Too Cool For School
Recently, Ignition headed out on our annual winter retreat, Beyond Belief. Don’t judge me, but today, I FINALLY finished unpacking and redistributing, filing and organizing the leftover supplies. I had to stop at one point, because I found something buried in the biggest bin. No, not a leftover unidentifiable piece of food.
This something took my breath away.
As a part of that weekend, our students walk through a 2+hour worship and prayer experience. There are several stations, all of which are interactive in some way – playdoh to craft idols that are then smashed, river rocks to be pocketed as reminders to “Pray Continuously” (1 Thess 5:17), and building a paper chain of their own names so that they can pray for one another.
This year, we added a station where students could write a prayer for their school. “But,” you say, “kids HATE school, what would they pray for?” Honestly, I think I expected many requests for an “Act of God” to wipe them off the face of the earth, or perhaps that they would experience a kind of Left Behind, only in their version, only the teachers and administrators would be snatched up. Of course, not from the ones being homeschooled. Mostly.
Today, I found them. I vaguely remember gathering them up and thinking in my sleep deprived state, “I’ll want to read these later”. I’m so glad I did. Because, YOU will want to read these. Admittedly, I corrected some spelling – which only certifies them as truly kid-authored, and I added some emphasis where my heart stopped in my chest.
I pray and hope my friends turn to Jesus and God and that God will help them in their problems and keep them healthy – Christian or not.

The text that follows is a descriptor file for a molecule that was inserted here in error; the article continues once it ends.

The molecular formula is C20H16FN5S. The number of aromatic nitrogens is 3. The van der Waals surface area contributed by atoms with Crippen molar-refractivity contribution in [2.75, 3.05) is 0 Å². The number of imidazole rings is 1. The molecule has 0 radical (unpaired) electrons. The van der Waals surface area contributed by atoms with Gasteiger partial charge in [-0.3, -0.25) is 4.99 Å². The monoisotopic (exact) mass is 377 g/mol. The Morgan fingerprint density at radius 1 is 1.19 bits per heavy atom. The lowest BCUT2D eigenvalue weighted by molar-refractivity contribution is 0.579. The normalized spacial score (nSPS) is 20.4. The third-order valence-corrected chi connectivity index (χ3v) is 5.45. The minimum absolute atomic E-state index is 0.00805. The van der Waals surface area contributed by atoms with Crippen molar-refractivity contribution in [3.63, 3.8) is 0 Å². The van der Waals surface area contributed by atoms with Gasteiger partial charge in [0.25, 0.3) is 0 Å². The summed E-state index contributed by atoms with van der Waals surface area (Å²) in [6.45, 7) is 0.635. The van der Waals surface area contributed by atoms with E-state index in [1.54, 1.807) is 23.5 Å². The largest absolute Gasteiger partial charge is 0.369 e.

I hope that students can have the courage to put all of their stress into God’s hands.
I pray that my school will become a safe environment for everyone. I also hope that people including me will make better decisions, say kind words that put people up instead of down.
Dear Lord, please help these kids find shelter in you. To help them end violence and stop bullying and addictions. I pray for GT kids to find you and relieve stress, to let go of their dark habits.
School is something I want to pray for because there are a lot of kids who are lost in life but don’t even know they are lost, including my friends.
I pray that you help kids at X and other schools overcome the problems they keep inside.
I pray I can spread God’s message through school and continue to help those who need comfort.
I pray for all the students and staff of X, that each person will have a chance to hear your Good News of Christ.
I pray that my friends will grow close to you and begin to form a relationship with you. I also pray that they might ask me about you even though I don’t know much. I hope they receive what they need from you and spread the word about you to their friends too.
I could keep going. All. Day. Long.
I am especially struck by the level of compassion and empathy expressed in these prayers. Even prayers semi-directed at self, were focused on increasing their influence, decision-making and service to others.
But for these students, prayer is the ultimate preventative medicine. Prayer brings hope before it is even lost. Prayer brings light, just as their world begins to dim, fighting back a curtain of darkness.
How many of us would have prayed any of these prayers in Middle School? High School? Yesterday? If you are like me, prayer is a lot like triage – trying to stop the bleeding of our own wounds. And that’s a legitimate thing.
But, what if we asked for an encounter with a friend that allows us to share the hope of Jesus, “even though [we] don’t know much”? What if we prayed to continue to be a source of comfort? What if we prayed for courage?
What if we prayed more like middle schoolers?